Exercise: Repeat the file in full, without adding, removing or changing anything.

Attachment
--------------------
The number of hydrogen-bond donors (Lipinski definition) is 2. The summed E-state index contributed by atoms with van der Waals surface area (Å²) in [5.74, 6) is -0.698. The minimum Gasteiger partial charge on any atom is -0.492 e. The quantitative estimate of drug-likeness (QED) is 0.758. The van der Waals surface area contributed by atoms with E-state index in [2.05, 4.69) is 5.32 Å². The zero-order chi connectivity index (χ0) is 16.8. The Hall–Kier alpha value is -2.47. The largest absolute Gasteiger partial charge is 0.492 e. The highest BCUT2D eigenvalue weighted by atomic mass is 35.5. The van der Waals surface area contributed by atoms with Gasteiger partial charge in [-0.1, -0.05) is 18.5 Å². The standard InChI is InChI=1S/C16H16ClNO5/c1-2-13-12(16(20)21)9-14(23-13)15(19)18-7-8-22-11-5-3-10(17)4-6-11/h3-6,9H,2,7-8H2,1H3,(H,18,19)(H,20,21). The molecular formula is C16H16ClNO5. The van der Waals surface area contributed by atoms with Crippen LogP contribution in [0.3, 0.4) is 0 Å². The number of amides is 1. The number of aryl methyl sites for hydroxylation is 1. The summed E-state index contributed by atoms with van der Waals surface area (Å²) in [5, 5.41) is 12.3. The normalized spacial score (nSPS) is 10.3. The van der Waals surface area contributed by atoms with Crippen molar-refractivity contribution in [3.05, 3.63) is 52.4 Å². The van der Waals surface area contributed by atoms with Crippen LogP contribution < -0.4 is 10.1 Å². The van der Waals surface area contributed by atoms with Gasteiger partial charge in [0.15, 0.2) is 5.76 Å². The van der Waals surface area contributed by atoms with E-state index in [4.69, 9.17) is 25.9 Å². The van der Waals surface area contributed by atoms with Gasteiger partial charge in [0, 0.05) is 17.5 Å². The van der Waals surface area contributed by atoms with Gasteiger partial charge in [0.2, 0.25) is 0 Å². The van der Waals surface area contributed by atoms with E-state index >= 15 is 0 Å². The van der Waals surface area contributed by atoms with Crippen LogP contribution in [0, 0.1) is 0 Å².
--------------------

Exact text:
The number of hydrogen-bond donors (Lipinski definition) is 2. The summed E-state index contributed by atoms with van der Waals surface area (Å²) in [5.74, 6) is -0.698. The minimum Gasteiger partial charge on any atom is -0.492 e. The quantitative estimate of drug-likeness (QED) is 0.758. The van der Waals surface area contributed by atoms with E-state index in [2.05, 4.69) is 5.32 Å². The zero-order chi connectivity index (χ0) is 16.8. The Hall–Kier alpha value is -2.47. The largest absolute Gasteiger partial charge is 0.492 e. The highest BCUT2D eigenvalue weighted by atomic mass is 35.5. The van der Waals surface area contributed by atoms with Gasteiger partial charge in [-0.1, -0.05) is 18.5 Å². The standard InChI is InChI=1S/C16H16ClNO5/c1-2-13-12(16(20)21)9-14(23-13)15(19)18-7-8-22-11-5-3-10(17)4-6-11/h3-6,9H,2,7-8H2,1H3,(H,18,19)(H,20,21). The molecular formula is C16H16ClNO5. The van der Waals surface area contributed by atoms with Crippen LogP contribution in [0.3, 0.4) is 0 Å². The number of amides is 1. The number of aryl methyl sites for hydroxylation is 1. The summed E-state index contributed by atoms with van der Waals surface area (Å²) in [5, 5.41) is 12.3. The normalized spacial score (nSPS) is 10.3. The van der Waals surface area contributed by atoms with Crippen molar-refractivity contribution in [3.05, 3.63) is 52.4 Å². The van der Waals surface area contributed by atoms with Crippen LogP contribution < -0.4 is 10.1 Å². The van der Waals surface area contributed by atoms with Gasteiger partial charge in [0.15, 0.2) is 5.76 Å². The van der Waals surface area contributed by atoms with E-state index in [4.69, 9.17) is 25.9 Å². The van der Waals surface area contributed by atoms with Gasteiger partial charge in [0, 0.05) is 17.5 Å². The van der Waals surface area contributed by atoms with Gasteiger partial charge in [0.2, 0.25) is 0 Å². The van der Waals surface area contributed by atoms with E-state index >= 15 is 0 Å². The van der Waals surface area contributed by atoms with Crippen LogP contribution in [0, 0.1) is 0 Å².